Can intranasal vaccines be more effective against Covid than vaccine shots to the arm?
Mark Lynn | On 02, Sep 2021
Due to the rise of new strains of Covid, scientists are beginning to explore the possibility of intranasal vaccines being more effective than the current practices of vaccination by shots.
The current vaccines like the ones by Pfizer, Moderna, Johnson & Johnson are very effective in slowing the spread of Covid and preventing deaths. These vaccines also provide immunity against new Covid variants. However, they are not 100% effective at blocking the infection. This has become a challenge in the scientific community. In light of these new developments, scientists are beginning to explore new ways to deliver the vaccine so as to make them more effective and durable.
One recommendation that is gathering steam among scientists is vaccination by spritz into the nose rather than the usual jab to the arm.
In recent months, vaccine manufacturers have been in the process of producing booster shots to deliver third doses to patients who have received the first and second shots. Fortunately, there are studies that have been released that show that nose spritz is more effective. These studies are backed by tests conducted on hamsters, mice, ferrets and non-human primates. Currently, there are six such candidate vaccines under clinical phase one trial.
Moreover, just two weeks ago, the American Society for Virology announced that a single shot of its Meissa Vaccine delivered as an intranasal spray showed promising results when delivered to non-human primates. Many immunologists believe that these new shots will offer better immunity than the current practice of delivering jabs to the arm. They hold this opinion because intranasal vaccines work in the same way that the Covid virus affects victims through the mucous membranes.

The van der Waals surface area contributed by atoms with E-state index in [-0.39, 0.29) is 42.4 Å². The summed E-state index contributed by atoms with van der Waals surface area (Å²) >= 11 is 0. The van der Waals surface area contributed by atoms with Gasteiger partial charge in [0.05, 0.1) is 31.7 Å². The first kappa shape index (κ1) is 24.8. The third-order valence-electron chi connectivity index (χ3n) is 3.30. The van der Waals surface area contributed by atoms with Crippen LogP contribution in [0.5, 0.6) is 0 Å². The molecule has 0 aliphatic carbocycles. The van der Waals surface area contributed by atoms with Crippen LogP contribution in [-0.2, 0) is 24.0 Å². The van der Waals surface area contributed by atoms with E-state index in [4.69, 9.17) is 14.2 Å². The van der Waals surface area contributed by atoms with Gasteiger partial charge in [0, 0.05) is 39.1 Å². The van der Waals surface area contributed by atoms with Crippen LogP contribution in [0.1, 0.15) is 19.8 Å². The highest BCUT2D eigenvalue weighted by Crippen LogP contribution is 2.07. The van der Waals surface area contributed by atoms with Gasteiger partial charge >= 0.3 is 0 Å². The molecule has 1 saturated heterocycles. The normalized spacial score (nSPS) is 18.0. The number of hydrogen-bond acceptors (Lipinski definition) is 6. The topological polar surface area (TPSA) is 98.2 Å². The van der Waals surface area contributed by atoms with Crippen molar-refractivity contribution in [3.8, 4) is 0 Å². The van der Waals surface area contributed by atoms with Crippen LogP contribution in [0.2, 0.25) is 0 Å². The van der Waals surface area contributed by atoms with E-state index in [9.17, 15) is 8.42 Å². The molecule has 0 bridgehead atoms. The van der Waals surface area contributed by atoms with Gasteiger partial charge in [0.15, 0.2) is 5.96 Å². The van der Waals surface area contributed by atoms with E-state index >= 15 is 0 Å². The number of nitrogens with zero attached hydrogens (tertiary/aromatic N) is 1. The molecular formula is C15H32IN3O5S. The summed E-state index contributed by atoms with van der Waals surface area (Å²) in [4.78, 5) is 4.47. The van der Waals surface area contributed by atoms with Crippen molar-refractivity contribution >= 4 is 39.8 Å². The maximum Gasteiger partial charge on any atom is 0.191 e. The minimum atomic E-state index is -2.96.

How does it work?
The usual shot in the arm works from inside out. As the vaccine spreads through our bloodstream, it creates immunity throughout the body and some of the antibodies the vaccine creates spreads into our nasal passageways. However, in the case of nasal sprays, the vaccine works the other way around. It works by immunising nasal passages first before spreading to the rest of the body. Already there are plans to launch clinical trials later this month on about 80 adults within the age bracket of 18-75 years at three different test sites in the US.
Will it work?
Only time will tell, but from what we know, nasal vaccines are known to be effective. Common examples of oral vaccines that work this way are polio and cholera vaccines. These vaccines spread through the mucosal tissues in the intestinal tract just like the Covid intranasal vaccine will work. So researchers believe that the new shot will be as effective as the polio vaccine for fighting Covid. Although intranasal vaccines are not as popular as arm shots, many hope that the rise of a third Covid wave will change that.